By John Perrotto
Photo: David Hague – Inside Pittsburgh Sports.
Pirates general manager Neal Huntington summed up the trade pretty well when he was asked why he dealt reliever Jesse Chavez to the Tampa Bay Rays for second baseman Aki Iwamura on Tuesday.
“It’s a lot easier to replace 60 innings of relief than 600 plate appearances,” Huntington said.
That is very true.
Chavez had a decent rookie season out of the bullpen this year but certainly nothing that would suggest he should amount to anything more than a seventh-inning pitcher. He gave up 69 hits in 67 1/3 innings and only struck out 47. At 26, there probably isn’t a whole lot of upside for Chavez.
Iwamura, on the other hand, represents an upgrade over what the Pirates have at second base after trading Freddy Sanchez to San Francisco on July 30, which is nothing.
They crossed their fingers and hoped Delwyn Young could at least be passable defensively while adding a bat to the lineup at second base. Instead, the 27-year-old was exposed as nothing more than a part-timer when he played every day as he hit .219 with a .273 on base percentage and a .339 slugging percentage in 199 plate appearances following the Sanchez trade.
Iwamura amassed 1,526 plate appearances in three seasons with the Rays after playing nine professional seasons in his native Japan and hit .281/.354/.393. While that doesn’t make the 30-year-old an All-Star performer, he is slightly above average for the position and being a left-handed hitter playing his home games at PNC Park should provide a small boost to his numbers.
The Pirates have become almost obsessive about adding good defensive players since Huntington took over as general manager late in the 2007 season. Of course, good defensive players usually cost less than good offensive players and everyone knows the Pirates prefer not to spend money.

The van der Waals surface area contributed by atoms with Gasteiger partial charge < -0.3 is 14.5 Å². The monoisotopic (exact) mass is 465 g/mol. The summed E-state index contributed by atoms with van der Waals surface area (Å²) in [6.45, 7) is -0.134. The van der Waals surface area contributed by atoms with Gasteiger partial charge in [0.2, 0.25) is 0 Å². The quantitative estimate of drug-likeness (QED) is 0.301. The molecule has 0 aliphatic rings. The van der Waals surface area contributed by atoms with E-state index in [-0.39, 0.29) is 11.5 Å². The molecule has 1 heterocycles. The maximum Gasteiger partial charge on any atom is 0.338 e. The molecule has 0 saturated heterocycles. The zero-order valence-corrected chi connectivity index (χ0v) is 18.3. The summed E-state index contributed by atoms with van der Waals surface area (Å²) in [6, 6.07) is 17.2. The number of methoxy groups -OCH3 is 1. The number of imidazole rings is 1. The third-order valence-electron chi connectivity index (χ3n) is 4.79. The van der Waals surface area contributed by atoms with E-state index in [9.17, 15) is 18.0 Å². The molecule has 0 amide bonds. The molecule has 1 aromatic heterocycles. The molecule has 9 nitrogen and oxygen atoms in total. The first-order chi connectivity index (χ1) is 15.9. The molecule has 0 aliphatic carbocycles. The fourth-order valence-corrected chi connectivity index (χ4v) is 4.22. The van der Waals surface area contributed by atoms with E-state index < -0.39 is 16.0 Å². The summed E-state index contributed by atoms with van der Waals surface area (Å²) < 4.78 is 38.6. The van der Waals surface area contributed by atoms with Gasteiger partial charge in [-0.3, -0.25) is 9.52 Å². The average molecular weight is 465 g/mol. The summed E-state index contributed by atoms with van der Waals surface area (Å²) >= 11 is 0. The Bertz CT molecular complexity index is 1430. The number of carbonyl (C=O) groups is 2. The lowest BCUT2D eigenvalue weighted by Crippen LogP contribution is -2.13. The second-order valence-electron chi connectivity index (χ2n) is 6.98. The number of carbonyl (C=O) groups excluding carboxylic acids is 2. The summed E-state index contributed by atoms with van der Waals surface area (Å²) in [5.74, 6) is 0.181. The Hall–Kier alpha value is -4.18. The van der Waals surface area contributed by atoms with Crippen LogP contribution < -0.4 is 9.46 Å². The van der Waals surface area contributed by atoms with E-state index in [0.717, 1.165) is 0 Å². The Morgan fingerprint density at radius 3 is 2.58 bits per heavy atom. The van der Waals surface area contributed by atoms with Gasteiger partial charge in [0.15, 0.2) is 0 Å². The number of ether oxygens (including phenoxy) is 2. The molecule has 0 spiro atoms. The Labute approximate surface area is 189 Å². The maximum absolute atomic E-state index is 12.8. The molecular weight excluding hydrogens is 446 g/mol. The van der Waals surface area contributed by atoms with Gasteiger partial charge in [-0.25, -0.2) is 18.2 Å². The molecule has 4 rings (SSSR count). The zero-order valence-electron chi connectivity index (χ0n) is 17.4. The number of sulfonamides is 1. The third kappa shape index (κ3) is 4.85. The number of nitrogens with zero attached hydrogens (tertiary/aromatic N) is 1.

In this case, though, the Pirates will pay Iwamura $4.85 million next season and he will be eligible for arbitration in 2011 and 2012, meaning there is almost no way he stays in Pittsburgh beyond 2010.
Rays manager Joe Maddon insisted that Iwamura should have won a Gold Glove in 2008 after he shifted to second base from third base in the major leagues. However, the advanced fielding metrics do not support that claim.
According to FanGraphs.com’s Ultimate Zone Rating, Iwamura ranked 11th among major-league second baseman in 2008 and 16th in 2009 while Bill James Online’s Plus/Minus system had him 19th in 2008 and 15th in 2009. Baseball Prospectus’ Fielding Runs Above Average statistic rated Iwamura below average in both seasons.
On the whole, it is hard to get excited about Iwamura making a very big impact. At best, Iwamura will give the Pirates a decent hitter with some bat-handling skills and on base percentage to bat behind leadoff man Andrew McCutchen until they continue their annual late-July tradition by flipping him to a contender for prospects at the non-waiver deadline.